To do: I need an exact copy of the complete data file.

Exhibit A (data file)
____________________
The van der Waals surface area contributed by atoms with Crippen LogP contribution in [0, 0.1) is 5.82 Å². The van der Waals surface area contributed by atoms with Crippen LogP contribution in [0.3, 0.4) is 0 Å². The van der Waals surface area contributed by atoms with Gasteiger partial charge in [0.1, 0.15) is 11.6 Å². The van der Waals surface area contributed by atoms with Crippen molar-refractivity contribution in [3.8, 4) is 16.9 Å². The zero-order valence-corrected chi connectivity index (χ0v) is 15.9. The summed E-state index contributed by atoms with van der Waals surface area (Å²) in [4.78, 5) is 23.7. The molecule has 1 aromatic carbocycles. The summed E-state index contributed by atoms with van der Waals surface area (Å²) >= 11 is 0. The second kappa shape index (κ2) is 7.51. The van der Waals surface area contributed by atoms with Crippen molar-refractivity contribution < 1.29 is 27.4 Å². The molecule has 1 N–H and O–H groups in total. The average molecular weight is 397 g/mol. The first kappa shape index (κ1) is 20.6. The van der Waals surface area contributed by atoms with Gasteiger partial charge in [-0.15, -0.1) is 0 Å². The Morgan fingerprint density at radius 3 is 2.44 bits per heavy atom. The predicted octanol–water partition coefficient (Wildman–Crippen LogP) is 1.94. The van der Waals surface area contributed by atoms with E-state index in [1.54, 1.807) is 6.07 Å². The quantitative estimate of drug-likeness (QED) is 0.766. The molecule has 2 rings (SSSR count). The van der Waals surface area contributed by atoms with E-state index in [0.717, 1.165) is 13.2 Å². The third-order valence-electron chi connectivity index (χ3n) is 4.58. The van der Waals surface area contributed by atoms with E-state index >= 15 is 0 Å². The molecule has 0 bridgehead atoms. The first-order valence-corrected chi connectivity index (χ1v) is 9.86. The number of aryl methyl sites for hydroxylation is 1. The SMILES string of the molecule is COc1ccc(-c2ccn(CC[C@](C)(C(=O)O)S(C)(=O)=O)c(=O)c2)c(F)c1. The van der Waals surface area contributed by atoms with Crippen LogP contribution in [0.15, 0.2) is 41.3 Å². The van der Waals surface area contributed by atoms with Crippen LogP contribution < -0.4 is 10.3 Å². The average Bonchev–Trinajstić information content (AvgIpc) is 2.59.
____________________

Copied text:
The van der Waals surface area contributed by atoms with Crippen LogP contribution in [0, 0.1) is 5.82 Å². The van der Waals surface area contributed by atoms with Crippen LogP contribution in [0.3, 0.4) is 0 Å². The van der Waals surface area contributed by atoms with Gasteiger partial charge in [0.1, 0.15) is 11.6 Å². The van der Waals surface area contributed by atoms with Crippen molar-refractivity contribution in [3.8, 4) is 16.9 Å². The zero-order valence-corrected chi connectivity index (χ0v) is 15.9. The summed E-state index contributed by atoms with van der Waals surface area (Å²) in [4.78, 5) is 23.7. The molecule has 1 aromatic carbocycles. The summed E-state index contributed by atoms with van der Waals surface area (Å²) >= 11 is 0. The second kappa shape index (κ2) is 7.51. The van der Waals surface area contributed by atoms with Crippen molar-refractivity contribution < 1.29 is 27.4 Å². The molecule has 1 N–H and O–H groups in total. The average molecular weight is 397 g/mol. The first kappa shape index (κ1) is 20.6. The van der Waals surface area contributed by atoms with Gasteiger partial charge in [-0.15, -0.1) is 0 Å². The Morgan fingerprint density at radius 3 is 2.44 bits per heavy atom. The predicted octanol–water partition coefficient (Wildman–Crippen LogP) is 1.94. The van der Waals surface area contributed by atoms with E-state index in [1.54, 1.807) is 6.07 Å². The quantitative estimate of drug-likeness (QED) is 0.766. The molecule has 2 rings (SSSR count). The van der Waals surface area contributed by atoms with E-state index in [0.717, 1.165) is 13.2 Å². The third-order valence-electron chi connectivity index (χ3n) is 4.58. The van der Waals surface area contributed by atoms with E-state index >= 15 is 0 Å². The molecule has 0 bridgehead atoms. The first-order valence-corrected chi connectivity index (χ1v) is 9.86. The number of aryl methyl sites for hydroxylation is 1. The SMILES string of the molecule is COc1ccc(-c2ccn(CC[C@](C)(C(=O)O)S(C)(=O)=O)c(=O)c2)c(F)c1. The van der Waals surface area contributed by atoms with Crippen LogP contribution in [0.15, 0.2) is 41.3 Å². The van der Waals surface area contributed by atoms with Crippen LogP contribution < -0.4 is 10.3 Å². The average Bonchev–Trinajstić information content (AvgIpc) is 2.59.